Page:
Main image of article Apple, Soaring Off Big Revenues, Needs Technologists with These Skills

Last week, Apple announced the results of yet another financially successful quarter, with revenues of $123.9 billiondriven by the iPhone 13, cloud-based services, the Mac, and other products. As the company heads into 2022, it can only hope that new products will allow it to maintain this sales momentum.

If you’re interested in working for Apple, the company’s expanding product roadmap offers lots of possibilities. Do you want to work with cloud-based technologies? Chances are good that a role might align with your skills and experience. Interested in mobile hardware? Same deal. But which skills does Apple seek at the moment?

For an answer, we can turn to Emsi Burning Glass, which collects and analyzes millions of job postings from across the country. Based on data from the past 90 days, we can make some solid assumptions about what Apple’s hiring managers want now:

That Python should lead this list might not come as much of a surprise. The ultra-popular programming language has gained quite a bit of momentum over the past few years as technologists have turned to it for highly specialized (and lucrative) functions, including data science and machine learning. Just this month, for the second time in a row, Pythonseized the TIOBE Index’s Programming Language of the Year award (given to the language that sees its ranking increase the most in a 12-month period). 

Interested in learning Python? Start by visiting for its handy beginner’s guide. If you’re a visual learner, Microsoft’s video series, “Python for Beginners,” features dozens of short lessons (most under five minutes in length; none longer than 13 minutes) in Python programming. Once you’ve established a knowledge base, consider tutorials from Datacamp (whose Introduction to Python course includes 11 videos and 57 exercises), Udemy (which offers a variety of free introduction courses, including one for “absolute beginners”), and Codecademy.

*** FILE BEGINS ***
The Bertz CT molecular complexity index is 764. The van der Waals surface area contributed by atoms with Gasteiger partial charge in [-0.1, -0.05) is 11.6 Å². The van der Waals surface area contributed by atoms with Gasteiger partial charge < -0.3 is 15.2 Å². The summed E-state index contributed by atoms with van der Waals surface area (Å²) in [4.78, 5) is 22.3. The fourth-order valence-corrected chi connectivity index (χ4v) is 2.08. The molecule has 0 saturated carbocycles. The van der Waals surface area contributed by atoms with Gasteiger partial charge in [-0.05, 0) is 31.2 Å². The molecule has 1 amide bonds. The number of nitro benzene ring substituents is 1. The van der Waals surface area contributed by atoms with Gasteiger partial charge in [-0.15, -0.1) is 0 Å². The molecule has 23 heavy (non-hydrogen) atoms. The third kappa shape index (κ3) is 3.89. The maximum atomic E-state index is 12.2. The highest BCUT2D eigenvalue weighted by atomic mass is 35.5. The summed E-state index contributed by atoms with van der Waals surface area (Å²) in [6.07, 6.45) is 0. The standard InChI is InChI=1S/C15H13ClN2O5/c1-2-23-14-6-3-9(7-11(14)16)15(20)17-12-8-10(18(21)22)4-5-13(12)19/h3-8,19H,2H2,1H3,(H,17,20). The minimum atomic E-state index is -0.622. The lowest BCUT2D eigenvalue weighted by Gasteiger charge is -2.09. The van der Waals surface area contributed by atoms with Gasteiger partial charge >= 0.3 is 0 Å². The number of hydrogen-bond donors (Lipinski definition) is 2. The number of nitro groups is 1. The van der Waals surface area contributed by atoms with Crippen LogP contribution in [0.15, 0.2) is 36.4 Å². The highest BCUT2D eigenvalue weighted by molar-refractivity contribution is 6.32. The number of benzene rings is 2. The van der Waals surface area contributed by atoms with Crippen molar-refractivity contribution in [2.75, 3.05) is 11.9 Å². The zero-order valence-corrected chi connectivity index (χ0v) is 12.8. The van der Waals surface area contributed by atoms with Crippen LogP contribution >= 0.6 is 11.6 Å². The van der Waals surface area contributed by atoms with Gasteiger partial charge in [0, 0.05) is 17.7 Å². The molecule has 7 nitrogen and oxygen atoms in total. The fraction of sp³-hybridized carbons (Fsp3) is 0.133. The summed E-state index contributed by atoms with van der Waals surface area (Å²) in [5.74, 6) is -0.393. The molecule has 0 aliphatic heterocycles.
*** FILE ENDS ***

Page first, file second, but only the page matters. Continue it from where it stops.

Like many other tech companies, Apple is perpetually interested in technologists with a firm grasp of the principles of software engineering, development, and debugging. Extensive knowledge of Apple’s own programming languages and platforms (such as Swift, Objective-C, and macOS) is likely also necessary for most jobs with the company. 

Going forward, Apple wants to make its apps and services (such as Siri) “smarter” via machine learning and artificial intelligence (A.I.). A firm grasp of machine-learning and A.I. tools could boost your chances of landing a position; Apple is certainly paying quite a bit to retain the specialists it currently employs.